Invisible Emotion: Cierra Haken

Image from “Crash”

When I visited the Manuscripts, Archives, and Special Collections (MASC) on Tuesday in class, I found examples for both the use of line, and the use of interdependent words and images in a comic. For my example of line, I examined this full-page spread found in the comic, Crash. This page depicts a car crash, and as you can imagine, a car crash would be very chaotic, giving people stress and anxiety. The artist of this comic created an image portraying the crash, just as it would make you feel. You can see the car parts and action lines flying in every way possible. These lines laying across the page with no specific order or sequence provokes anxiety to the average viewer because there is too much going on and it is stressful to look at. This anxiety is also caused by the way each line and shape in this crash scene is darkly outlined, but unique in its own way, not contributing to any order or sequence. In addition, the way in which the artist draws car parts and action lines outside of the borders of the panel goes to prove that the chaotic mess of this crash can’t be contained by the border.

Image from “Crazy Men Deluxe” Comic by Michael Roden in 1985.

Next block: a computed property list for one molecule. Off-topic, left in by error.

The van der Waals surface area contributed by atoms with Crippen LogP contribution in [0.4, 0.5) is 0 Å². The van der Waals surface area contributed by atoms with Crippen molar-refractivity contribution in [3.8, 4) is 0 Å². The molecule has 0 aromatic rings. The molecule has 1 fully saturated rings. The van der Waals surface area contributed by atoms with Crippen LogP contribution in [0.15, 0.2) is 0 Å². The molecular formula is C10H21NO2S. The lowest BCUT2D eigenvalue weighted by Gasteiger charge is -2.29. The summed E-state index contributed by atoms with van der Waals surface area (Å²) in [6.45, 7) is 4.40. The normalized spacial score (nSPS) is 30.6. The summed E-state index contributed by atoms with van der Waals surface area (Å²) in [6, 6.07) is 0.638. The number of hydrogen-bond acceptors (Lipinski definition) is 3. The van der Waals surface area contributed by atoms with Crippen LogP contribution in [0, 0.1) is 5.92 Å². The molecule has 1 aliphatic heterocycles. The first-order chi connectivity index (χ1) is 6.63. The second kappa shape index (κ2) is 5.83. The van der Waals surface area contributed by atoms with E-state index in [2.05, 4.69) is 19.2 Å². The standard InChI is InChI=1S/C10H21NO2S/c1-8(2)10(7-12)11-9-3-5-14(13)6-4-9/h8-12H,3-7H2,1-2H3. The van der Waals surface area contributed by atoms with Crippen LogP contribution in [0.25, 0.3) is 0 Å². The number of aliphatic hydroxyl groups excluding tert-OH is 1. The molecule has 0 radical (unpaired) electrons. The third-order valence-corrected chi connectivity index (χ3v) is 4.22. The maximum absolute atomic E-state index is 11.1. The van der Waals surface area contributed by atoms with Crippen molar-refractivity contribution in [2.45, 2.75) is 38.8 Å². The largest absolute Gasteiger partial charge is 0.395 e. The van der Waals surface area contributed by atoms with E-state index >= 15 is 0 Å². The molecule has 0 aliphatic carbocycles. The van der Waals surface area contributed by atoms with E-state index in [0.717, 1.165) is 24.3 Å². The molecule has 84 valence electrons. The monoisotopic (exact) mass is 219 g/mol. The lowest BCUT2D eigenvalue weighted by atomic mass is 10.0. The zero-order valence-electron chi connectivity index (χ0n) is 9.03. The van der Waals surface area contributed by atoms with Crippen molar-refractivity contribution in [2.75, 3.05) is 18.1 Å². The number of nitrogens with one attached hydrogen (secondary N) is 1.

For an example of interdependent words and images in a comic, I chose to look at this full-page spread found in Crazy Men Deluxe, which is an underground comic from the 1980s. This comic book has much of a different artistic style depicting men who look very different to Human beings. This leaves its audience unable to connect with the characters as easily, as well not be able to recognize a lot of what is going in. I chose to look at this page for an interdependent relationship between words and images because the only words on the page says, “Road Race Today,” which gives the reader insight to the context of the story, which is needed because of the possible confusion from the unique artistic style. While there are cars in the right page, it would still take a lot of audience participation to understand that there was actually a road race taking place without seeing the sign. On another note, if this was a mainstream comic and the characters were more identifiable to the viewer, we would more than likely already have the context of the story, which would cause the image and word relationship to be image-specific because the words do little to add to the story which is mostly told visually.

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